The OLA possesses strong psychometric properties and can be trusted to accurately measure the characteristics of the healthy servant-minded organization as perceived by top leaders, managers and the workforce.

Construct Validity was determined by the use of an expert panel to determine the Necessary and Essential characteristics of servant leadership that became the 60 items used within the instrument. A Delphi process was utilized to bring these experts to a clear consensus on the constructs that represent the servant-minded organization.

Reliability – The OLA shows high reliability. In the original field test, the OLA obtained a reliability score of .9802 using the Cronbach-Alpha coefficient. Horsman (2001), Thompson (2002) and Ledbetter (2003) also conducted reliability tests on the OLA showing scores equal or higher verifying OLA reliability. Miears (2004) study revealed equally high reliability scores for the Educational version of the OLA.

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Item Analysis – In the original field test of the OLA (Laub, 1999), the lowest item-to-item correlation was .41 and the highest was .77, showing that all of the items have a strong correlation with the instrument as a whole. Ledbetter’s study (2003) found that the lowest item-to-item correlation was .44 and the highest was .78

Test – Retest – Ledbetter (2003) conducted a test-retest study on the OLA showing “the means and standard deviations between the Test and the Retest for this study remained consistent.” “The correlation between the Test and Retest were significant and the findings indicate that the validity of the OLA remains consistent over time.” Both the Test and Retest were significant at p<.01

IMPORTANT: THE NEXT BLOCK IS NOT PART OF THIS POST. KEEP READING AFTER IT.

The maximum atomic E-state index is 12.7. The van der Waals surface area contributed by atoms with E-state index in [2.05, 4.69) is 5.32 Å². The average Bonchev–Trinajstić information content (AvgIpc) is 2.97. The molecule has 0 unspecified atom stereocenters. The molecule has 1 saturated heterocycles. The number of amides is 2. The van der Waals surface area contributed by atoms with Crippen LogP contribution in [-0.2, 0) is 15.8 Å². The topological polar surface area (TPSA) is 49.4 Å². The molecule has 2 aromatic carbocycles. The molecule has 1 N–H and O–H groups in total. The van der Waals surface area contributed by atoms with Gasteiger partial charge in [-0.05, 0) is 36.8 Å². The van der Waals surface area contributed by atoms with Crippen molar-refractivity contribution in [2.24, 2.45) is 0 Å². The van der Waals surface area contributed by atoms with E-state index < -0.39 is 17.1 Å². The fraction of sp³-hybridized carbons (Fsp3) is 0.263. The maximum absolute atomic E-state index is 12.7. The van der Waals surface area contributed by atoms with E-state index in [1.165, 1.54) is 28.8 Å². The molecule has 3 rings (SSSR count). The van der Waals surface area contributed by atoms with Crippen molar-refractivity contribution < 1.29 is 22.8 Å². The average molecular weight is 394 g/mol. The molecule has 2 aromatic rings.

Face Validity tests were run on the perceived accuracy of the six organizational descriptions utilizing over 100 adult graduate students. There was a consistently high perception of the accuracy across all six of the extended full-page descriptions. The descriptions are therefore, seen as accurate in describing, on average, the various organizational levels. This also served to confirm that the scoring break-points for the six organizational levels were place properly.

The Job Satisfaction Scale obtained an estimated reliability, using the Cronbach-Alpha coefficient, of .81. A correlation of Job Satisfaction to the OLA scores was run utilizing a Pearson correlation and a significant (p<.01) positive correlation of .635 existed, accounting for 40% of the variance in the total instrument score. Horsman (2001) and Thompson (2002) also found this strong correlation between the OLA score and the Job Satisfaction scale. A validity study was conducted and validity established by Thompson (2002) on the Job Satisfaction scale.